By Christopher Scott
I remember sitting down with the man discipling me near the window at Starbucks. I was curious about the Bible. The question I asked him was, “How did the Bible come to be put together?” I think I jokingly said, “Was there an explosion in a paper factory, and the Bible got put together in that explosion? How did it happen?” With that story, let’s take a look at the methodical and God-directed way that the Bible was compiled.
Scripture completion date: The Old Testament (OT) was finished being written about 435 B.C. The last books of the OT written were Nehemiah and Malachi near the reign of the Persian King Artaxerxes II. The last New Testament (NT) book was completed A.D. 95. The last book of the NT that was written was the book of Revelation during the reign of Emperor Nero of Rome.
Early acceptance of Scripture: Both the OT and NT were recognized as Scripture soon after they were written. Space won’t allow me to explain my points, but you can contact me for further discussion. There are at least five examples of the OT being accepted as Scripture. These are mentions in the book of 1 Maccabees, writings of Josephus the historian (born A.D. 38), Rabbinic literature (such as the Babylonian Talmud), the Qumran Community (a group of people that lived during same time as Jesus), and Melito of Sardis (lived around A.D. 170 and was a church historian). There are at least four examples of the NT being accepted as Scripture very early on. These are 1 Timothy 5:17-18 (Paul quoting Luke 10:7 which was written four years before Paul wrote his letter), 2 Peter 3:15-16 (Peter reference’s Paul’s letters as Scripture even though Peter was writing just three years after Paul died), Athanasius’s Letter in A.D. 367 (over time there began to be controversy about what was and was not Scripture so the Bishop of Alexandria—Athanasius—gave a list of what made up the NT books), and the Council of Carthage in A.D. 397 (the Council of Carthage brought together pastors from northern African and they officially recognized the twenty-seven books of the NT as Scripture).
Criteria for New Testament Scripture: There were four basic criteria used to determine what books made it into the NT. First, an eye-witness source. While the person that was writing the book might not have actually seen Jesus in person, in order to be recognized as Scripture he had to get his material from an eye-witness of Jesus. Second, is agreement with the OT. Since the OT was recognized as Scripture during the life of Jesus, then any new writings that would be considered as Scripture had to agree with the OT teachings. Third, is early recognition as inspired writings. This point I have explained above. Fourth, is Jesus Christ as the central focus. After thousands of years of waiting for the Messiah, any writing after Jesus’s death and resurrection had to have Christ as the central focus.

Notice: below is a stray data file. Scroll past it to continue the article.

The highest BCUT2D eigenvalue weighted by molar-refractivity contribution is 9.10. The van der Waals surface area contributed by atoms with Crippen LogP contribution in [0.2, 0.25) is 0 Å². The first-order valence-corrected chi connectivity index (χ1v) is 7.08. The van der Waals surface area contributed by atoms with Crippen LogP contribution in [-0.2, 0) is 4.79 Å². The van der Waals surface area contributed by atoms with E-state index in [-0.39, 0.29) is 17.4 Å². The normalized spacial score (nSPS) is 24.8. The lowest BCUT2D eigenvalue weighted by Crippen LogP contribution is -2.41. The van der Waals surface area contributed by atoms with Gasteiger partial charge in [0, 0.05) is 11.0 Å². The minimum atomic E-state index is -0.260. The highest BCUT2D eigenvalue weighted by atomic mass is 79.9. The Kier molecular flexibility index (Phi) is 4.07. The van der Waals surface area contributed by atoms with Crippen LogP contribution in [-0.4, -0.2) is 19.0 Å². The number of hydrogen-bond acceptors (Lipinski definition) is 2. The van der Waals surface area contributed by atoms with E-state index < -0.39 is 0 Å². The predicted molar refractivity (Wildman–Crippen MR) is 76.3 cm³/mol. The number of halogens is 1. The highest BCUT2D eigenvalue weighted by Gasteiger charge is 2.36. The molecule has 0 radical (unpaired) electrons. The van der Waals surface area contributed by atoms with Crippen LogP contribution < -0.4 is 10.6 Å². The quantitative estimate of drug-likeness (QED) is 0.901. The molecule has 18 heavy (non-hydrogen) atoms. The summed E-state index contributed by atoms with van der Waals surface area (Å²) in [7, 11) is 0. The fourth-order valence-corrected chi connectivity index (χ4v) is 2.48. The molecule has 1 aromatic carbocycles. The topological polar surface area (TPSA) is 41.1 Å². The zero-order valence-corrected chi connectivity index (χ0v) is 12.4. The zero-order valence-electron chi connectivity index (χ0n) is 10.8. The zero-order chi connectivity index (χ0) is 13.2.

From the beginning God has guided the process of providing the Bible to Christians as his Word. As soon as these books were written you can begin to see God guiding the local churches to recognize and use the books that he wanted them to use. These books and letters were written and quickly circulated, copied, and used in many churches. God had a hand in the process of ensuring what he wanted the church to use. And because of that, we as Christians can trust what he has given us. If you want to learn more about this topic, read the book, “Truth in a Culture of Doubt” by Andreas Kostenberger, Darrell Bock, and Josh Chatraw.
Christopher Scott is small groups pastor at Rocky Hill Community Church in Exeter. He may be reached by calling 559-730-1906.
Prays Together is a rotating column between the pastors of the First Presbyterian Church of Exeter, Church of Christ of Exeter, Nazarene Church of Exeter, Church of God of Exeter, the New Life Assembly of God and Rocky Hill Community Church as well as the Lemon Cove Presbyterian Church.
This column is not a news article but the opinion of the writer and does not reflect the views of The Foothills Sun-Gazette newspaper.